It’s time to start paying attention to martial arts movies again. We’re not quite out of the desert through which we’ve been wandering, but there’s definitely an oasis on the horizon.
At the top of my list of experiences I don’t need recreated for me by a movie would be the frustrating tedium of phone-based customer support.
I tried real hard, Circadian Rhythm. I tried real hard to like, then tolerate, then at the very least, appreciate on some level what you were doing. But in the end, I just couldn’t pull it off. There just wasn’t any salvaging this date, and although you were cute and I liked your glasses and…
Cherry 2000 gleefully embraces all the excess, quirks, and questionable art and design decisions that embodied the 1980s, resulting in a post-apocalypse film as imagined by Patrick Nagel.
By 1992’s Split Second, Rutger Hauer had either become so good at acting bored that he seemed totally bored with the movie, or he was totally bored with the movie.
The Greatest Movie Ever! podcast invited me on to stammer and giggle and eventually be edited into some semblance of coherence — or at least as much coherence as can be wrung from the colossally oddball Howling 2: Your Sister is a Werewolf, movie as famous for it’s depiction of Christopher Lee in new wave…
The crew of the salvage vessel find themselves stranded (except for their helicopter) in a seemingly deserted coastal town, and by seemingly, I mean that there are plenty of corpses placed in various humorous and surprising “tumble out at ya” locations.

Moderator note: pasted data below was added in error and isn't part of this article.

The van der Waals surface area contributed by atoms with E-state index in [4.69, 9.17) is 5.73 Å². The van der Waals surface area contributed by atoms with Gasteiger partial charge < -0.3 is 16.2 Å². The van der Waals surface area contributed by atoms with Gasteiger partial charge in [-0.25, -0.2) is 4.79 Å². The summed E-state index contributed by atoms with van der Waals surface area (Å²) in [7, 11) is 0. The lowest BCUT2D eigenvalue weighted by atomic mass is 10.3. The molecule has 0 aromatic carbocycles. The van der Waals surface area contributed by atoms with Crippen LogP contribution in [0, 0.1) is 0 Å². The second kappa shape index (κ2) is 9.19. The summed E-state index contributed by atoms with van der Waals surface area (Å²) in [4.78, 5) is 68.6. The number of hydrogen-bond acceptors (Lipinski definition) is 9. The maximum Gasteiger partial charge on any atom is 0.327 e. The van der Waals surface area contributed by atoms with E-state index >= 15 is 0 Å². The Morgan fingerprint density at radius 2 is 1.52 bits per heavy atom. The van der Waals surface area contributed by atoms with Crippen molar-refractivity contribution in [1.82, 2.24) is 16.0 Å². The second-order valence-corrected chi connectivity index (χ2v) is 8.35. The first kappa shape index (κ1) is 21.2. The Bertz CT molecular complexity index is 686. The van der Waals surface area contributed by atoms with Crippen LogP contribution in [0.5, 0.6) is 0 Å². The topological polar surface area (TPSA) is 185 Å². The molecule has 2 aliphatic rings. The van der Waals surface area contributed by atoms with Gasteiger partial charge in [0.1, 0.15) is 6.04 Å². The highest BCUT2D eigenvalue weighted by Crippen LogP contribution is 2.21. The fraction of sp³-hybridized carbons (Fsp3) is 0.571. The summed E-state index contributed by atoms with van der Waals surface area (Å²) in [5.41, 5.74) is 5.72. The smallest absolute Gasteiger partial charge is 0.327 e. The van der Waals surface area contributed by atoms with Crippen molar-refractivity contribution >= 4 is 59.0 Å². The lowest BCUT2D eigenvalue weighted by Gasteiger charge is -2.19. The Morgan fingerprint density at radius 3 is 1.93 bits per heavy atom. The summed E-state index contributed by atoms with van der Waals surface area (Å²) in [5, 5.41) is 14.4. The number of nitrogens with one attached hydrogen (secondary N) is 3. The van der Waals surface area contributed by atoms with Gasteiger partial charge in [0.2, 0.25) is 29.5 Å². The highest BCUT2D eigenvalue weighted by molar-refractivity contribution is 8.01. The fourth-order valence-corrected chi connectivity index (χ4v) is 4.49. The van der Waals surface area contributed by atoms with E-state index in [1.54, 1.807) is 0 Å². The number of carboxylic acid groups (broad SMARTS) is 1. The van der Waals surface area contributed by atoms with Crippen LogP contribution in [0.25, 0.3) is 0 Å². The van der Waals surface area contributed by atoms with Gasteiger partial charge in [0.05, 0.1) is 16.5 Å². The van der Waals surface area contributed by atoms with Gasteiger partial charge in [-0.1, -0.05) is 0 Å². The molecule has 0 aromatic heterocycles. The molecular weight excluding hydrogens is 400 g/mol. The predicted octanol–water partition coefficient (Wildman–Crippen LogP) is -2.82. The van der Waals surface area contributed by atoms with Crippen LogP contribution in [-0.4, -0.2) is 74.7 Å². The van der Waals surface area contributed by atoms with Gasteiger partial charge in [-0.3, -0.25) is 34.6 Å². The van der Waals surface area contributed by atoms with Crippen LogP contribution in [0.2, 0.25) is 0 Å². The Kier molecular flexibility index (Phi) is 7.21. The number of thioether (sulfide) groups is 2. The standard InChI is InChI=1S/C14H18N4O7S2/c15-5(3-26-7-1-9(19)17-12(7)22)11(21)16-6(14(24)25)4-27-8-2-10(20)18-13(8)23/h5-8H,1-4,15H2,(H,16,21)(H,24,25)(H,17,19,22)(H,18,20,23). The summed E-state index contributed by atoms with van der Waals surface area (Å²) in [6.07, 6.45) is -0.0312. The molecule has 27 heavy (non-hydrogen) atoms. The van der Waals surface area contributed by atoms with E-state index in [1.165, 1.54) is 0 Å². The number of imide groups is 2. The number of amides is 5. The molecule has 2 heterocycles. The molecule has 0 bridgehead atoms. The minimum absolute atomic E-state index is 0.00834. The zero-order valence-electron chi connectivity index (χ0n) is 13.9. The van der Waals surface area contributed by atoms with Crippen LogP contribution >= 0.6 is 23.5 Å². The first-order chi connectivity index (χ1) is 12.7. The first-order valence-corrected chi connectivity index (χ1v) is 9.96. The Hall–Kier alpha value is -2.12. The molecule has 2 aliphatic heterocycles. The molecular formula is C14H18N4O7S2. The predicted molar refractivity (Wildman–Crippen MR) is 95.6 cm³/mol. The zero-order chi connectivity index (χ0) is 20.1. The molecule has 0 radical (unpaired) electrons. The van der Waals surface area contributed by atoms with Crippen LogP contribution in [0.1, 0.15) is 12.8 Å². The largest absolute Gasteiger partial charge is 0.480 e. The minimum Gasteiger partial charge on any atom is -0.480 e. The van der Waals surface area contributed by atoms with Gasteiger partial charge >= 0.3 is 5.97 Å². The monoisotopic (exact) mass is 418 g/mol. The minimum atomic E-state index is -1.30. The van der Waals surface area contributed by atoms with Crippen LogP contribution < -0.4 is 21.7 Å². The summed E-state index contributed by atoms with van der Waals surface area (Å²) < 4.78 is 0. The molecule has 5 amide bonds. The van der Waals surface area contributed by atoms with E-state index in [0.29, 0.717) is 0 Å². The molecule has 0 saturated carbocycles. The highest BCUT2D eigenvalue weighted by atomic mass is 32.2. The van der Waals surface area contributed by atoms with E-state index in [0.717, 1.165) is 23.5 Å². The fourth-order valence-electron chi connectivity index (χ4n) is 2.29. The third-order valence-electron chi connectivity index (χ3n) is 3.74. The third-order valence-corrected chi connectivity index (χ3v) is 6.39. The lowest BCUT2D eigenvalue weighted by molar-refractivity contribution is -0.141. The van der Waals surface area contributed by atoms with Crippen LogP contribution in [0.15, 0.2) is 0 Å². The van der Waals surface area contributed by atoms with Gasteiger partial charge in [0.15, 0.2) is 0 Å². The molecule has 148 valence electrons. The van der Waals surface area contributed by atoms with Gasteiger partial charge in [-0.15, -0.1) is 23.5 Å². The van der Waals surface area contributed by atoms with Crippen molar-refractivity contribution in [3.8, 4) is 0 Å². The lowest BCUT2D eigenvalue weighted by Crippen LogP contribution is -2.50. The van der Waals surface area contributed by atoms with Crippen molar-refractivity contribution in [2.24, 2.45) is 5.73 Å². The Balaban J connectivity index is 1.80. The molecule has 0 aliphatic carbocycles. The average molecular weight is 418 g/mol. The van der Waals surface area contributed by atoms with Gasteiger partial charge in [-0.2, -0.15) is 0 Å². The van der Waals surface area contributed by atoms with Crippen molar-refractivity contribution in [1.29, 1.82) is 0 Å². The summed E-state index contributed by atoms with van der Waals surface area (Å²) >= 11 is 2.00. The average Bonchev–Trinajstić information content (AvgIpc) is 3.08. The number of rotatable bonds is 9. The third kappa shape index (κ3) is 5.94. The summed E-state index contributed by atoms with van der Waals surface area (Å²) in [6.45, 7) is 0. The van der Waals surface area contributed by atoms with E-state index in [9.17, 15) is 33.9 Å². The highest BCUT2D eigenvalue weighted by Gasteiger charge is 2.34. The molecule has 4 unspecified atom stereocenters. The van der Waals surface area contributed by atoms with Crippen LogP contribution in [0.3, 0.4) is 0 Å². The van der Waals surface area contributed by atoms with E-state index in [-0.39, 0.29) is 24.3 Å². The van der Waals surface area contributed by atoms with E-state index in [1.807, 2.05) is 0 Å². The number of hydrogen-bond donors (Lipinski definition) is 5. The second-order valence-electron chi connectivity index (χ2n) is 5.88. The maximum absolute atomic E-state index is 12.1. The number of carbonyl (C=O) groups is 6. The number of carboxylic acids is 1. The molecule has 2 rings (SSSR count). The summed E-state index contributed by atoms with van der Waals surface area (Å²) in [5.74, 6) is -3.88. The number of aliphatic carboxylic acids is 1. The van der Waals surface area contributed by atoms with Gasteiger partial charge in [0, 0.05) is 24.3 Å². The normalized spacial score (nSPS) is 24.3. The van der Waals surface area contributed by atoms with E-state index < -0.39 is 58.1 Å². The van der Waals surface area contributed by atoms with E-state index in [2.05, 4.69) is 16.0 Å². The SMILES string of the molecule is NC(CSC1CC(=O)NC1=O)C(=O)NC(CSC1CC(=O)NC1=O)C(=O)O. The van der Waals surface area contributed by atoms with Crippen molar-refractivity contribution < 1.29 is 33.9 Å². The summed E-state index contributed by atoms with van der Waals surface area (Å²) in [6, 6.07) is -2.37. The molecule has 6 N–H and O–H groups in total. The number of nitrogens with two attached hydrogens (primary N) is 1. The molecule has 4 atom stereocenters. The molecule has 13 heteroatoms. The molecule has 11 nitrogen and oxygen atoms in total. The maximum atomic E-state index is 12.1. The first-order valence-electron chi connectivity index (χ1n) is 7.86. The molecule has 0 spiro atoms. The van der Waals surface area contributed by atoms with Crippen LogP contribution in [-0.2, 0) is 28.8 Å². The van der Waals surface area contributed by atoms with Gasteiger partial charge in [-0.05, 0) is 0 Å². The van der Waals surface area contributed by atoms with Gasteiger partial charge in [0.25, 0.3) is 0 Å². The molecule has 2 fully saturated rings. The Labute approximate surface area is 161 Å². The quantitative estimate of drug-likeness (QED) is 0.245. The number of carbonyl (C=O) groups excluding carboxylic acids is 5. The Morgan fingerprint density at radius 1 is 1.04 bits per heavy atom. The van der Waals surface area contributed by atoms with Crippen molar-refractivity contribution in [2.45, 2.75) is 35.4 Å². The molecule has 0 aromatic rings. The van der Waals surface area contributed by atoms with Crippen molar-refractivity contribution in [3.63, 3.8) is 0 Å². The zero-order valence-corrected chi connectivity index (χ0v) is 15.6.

It seems like Japan makes about five zombie movies a week, each one more half-assed than the last. When Italy and the United States lost interest in the zombie film, Japan decided to crank a few out.
Tales from Earthsea fails as a movie on pretty much every level other than background painting. Because I try to be positive, I will say that whatever slave wage artists Goro had drawing the backgrounds, especially in the city scenes, earned their paycheck.
This movie was treading into precarious territory before I even saw it. Hidden Fortress is one of my favorite movies and not one I felt was in any need of being remade. Still, I’m nothing if not fair-minded and bored late at night, so I decided to give this remake a chance.
Li has often been impressive, but rarely scary. This movie changes that, even as it clads him in a suit of armor I don’t doubt is historically accurate but looks ridiculous never the less.
Director Denis Law seems committed to returning the Hong Kong martial arts movie to the glory days of when they had awesome stunt and fight choreography and were terrible in just every other way, but we forgave them because of the action scenes (or did you watch Iron Angels for the writing?). Bad Blood is…